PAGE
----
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An exploration of the critical, formative years Adolf Hitler spent in Vienna, this study is both a cultural and political portrait of the city, and a biography of Hitler from 1906 to 1913. Photos and line illustrations.

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In September 1945 the circumstances surrounding Hitler's death were dark and mysterious. Hugh Trevor-Roper, an intelligence officer, was given the task of uncovering the last few weeks of Hitler's life. His brilliant piece of detective work proved finally that Hitler had killed himself and also tells the story of the last days of the Thousand Year Reich in the Berlin Bunker.

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This work offers an incisive and damning look at the life and work of Julius Streicher, editor of Der Sturmer, the widely-read weekly newspaper devoted to arousing hatred against the jews.

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Release Date 2021-10-12
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Total Pages 496
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The second volume of a new chronicle of the Third Reich under Hitler's hand, ending with his death and Germany's disastrous defeat. In The Hitler Years: Disaster 1940-1945, Frank McDonough completes his brilliant two-volume history of Germany under Hitler’s Third Reich. At the beginning of 1940, Germany was at the pinnacle of its power. By May 1945, Hitler was dead and Germany had suffered a disastrous defeat. Hitler had failed to achieve his aim of making Germany a super power and had left her people to cope with the endless shame of the Holocaust. Despite Hitler's grand ambitions and the successful early stages of the Third Reich's advances into Europe, Frank McDonough convincingly argues that Germany was only ever a middle-ranking power and never truly stood a chance against the combined forces of the Allies. In this second installment of The Hitler Years, Professor Frank McDonough charts the dramatic change of fortune for the Third Reich and Germany's ultimate defeat.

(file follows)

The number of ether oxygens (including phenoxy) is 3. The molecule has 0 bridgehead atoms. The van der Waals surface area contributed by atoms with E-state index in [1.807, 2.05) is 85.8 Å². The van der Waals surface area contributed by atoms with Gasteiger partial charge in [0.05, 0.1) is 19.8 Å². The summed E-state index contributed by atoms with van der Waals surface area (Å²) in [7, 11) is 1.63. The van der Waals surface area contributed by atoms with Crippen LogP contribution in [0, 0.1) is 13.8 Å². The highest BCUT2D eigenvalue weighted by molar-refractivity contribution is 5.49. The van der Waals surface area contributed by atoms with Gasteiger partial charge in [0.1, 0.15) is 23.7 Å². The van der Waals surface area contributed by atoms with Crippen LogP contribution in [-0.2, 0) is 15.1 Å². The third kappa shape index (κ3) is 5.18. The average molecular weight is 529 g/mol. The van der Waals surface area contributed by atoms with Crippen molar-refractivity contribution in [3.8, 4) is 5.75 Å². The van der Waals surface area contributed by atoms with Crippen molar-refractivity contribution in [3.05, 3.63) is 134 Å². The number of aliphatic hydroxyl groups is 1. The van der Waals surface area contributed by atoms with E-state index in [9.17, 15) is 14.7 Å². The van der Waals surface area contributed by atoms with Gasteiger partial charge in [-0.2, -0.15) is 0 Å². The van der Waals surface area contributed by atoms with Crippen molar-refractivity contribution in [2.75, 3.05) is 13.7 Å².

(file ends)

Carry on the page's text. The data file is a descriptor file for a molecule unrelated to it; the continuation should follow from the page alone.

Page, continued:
The Wehrmacht by Wolfram WETTE

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Author Wolfram WETTE
Publisher Harvard University Press
Release Date 2009-06-30
Category History
Total Pages 396
ISBN 9780674045118
Language English, Spanish, and French
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Book Summary: